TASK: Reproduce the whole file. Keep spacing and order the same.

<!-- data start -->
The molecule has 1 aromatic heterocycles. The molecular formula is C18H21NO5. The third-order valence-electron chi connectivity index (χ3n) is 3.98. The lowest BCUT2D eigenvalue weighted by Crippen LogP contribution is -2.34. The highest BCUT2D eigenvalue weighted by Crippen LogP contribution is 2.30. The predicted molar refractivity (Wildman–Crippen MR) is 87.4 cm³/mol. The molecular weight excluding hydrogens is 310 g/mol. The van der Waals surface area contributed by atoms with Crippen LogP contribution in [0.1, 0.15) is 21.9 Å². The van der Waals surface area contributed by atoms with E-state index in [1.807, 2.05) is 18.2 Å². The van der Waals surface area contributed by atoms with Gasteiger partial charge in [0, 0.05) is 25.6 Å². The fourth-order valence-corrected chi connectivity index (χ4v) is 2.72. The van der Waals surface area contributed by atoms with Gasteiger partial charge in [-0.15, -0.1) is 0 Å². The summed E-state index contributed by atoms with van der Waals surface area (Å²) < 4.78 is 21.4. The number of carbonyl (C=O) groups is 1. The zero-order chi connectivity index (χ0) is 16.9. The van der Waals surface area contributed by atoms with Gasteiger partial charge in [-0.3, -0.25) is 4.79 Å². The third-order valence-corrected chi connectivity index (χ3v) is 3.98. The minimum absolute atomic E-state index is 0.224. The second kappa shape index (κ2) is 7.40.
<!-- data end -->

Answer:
The molecule has 1 aromatic heterocycles. The molecular formula is C18H21NO5. The third-order valence-electron chi connectivity index (χ3n) is 3.98. The lowest BCUT2D eigenvalue weighted by Crippen LogP contribution is -2.34. The highest BCUT2D eigenvalue weighted by Crippen LogP contribution is 2.30. The predicted molar refractivity (Wildman–Crippen MR) is 87.4 cm³/mol. The molecular weight excluding hydrogens is 310 g/mol. The van der Waals surface area contributed by atoms with Crippen LogP contribution in [0.1, 0.15) is 21.9 Å². The van der Waals surface area contributed by atoms with E-state index in [1.807, 2.05) is 18.2 Å². The van der Waals surface area contributed by atoms with Gasteiger partial charge in [0, 0.05) is 25.6 Å². The fourth-order valence-corrected chi connectivity index (χ4v) is 2.72. The van der Waals surface area contributed by atoms with Gasteiger partial charge in [-0.15, -0.1) is 0 Å². The summed E-state index contributed by atoms with van der Waals surface area (Å²) < 4.78 is 21.4. The number of carbonyl (C=O) groups is 1. The zero-order chi connectivity index (χ0) is 16.9. The van der Waals surface area contributed by atoms with Gasteiger partial charge in [-0.3, -0.25) is 4.79 Å². The third-order valence-corrected chi connectivity index (χ3v) is 3.98. The minimum absolute atomic E-state index is 0.224. The second kappa shape index (κ2) is 7.40.